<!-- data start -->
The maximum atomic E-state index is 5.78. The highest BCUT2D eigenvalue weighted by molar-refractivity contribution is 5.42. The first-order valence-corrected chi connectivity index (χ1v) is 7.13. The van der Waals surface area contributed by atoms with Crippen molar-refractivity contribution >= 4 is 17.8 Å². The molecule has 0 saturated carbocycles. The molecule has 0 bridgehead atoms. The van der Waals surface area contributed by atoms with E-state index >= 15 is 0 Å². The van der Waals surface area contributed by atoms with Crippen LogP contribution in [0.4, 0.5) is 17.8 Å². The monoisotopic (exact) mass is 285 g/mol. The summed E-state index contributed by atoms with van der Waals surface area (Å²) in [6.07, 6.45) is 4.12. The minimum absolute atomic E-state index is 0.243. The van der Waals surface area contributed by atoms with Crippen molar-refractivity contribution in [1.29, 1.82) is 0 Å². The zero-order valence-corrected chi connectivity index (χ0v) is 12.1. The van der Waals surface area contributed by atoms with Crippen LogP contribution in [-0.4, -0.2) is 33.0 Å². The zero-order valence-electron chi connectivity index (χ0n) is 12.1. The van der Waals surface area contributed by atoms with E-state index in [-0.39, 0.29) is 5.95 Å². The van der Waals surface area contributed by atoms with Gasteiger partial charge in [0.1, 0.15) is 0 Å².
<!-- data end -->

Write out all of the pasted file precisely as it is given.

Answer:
The maximum atomic E-state index is 5.78. The highest BCUT2D eigenvalue weighted by molar-refractivity contribution is 5.42. The first-order valence-corrected chi connectivity index (χ1v) is 7.13. The van der Waals surface area contributed by atoms with Crippen molar-refractivity contribution >= 4 is 17.8 Å². The molecule has 0 saturated carbocycles. The molecule has 0 bridgehead atoms. The van der Waals surface area contributed by atoms with E-state index >= 15 is 0 Å². The van der Waals surface area contributed by atoms with Crippen LogP contribution in [0.4, 0.5) is 17.8 Å². The monoisotopic (exact) mass is 285 g/mol. The summed E-state index contributed by atoms with van der Waals surface area (Å²) in [6.07, 6.45) is 4.12. The minimum absolute atomic E-state index is 0.243. The van der Waals surface area contributed by atoms with Crippen molar-refractivity contribution in [1.29, 1.82) is 0 Å². The zero-order valence-corrected chi connectivity index (χ0v) is 12.1. The van der Waals surface area contributed by atoms with Crippen LogP contribution in [-0.4, -0.2) is 33.0 Å². The zero-order valence-electron chi connectivity index (χ0n) is 12.1. The van der Waals surface area contributed by atoms with E-state index in [-0.39, 0.29) is 5.95 Å². The van der Waals surface area contributed by atoms with Gasteiger partial charge in [0.1, 0.15) is 0 Å².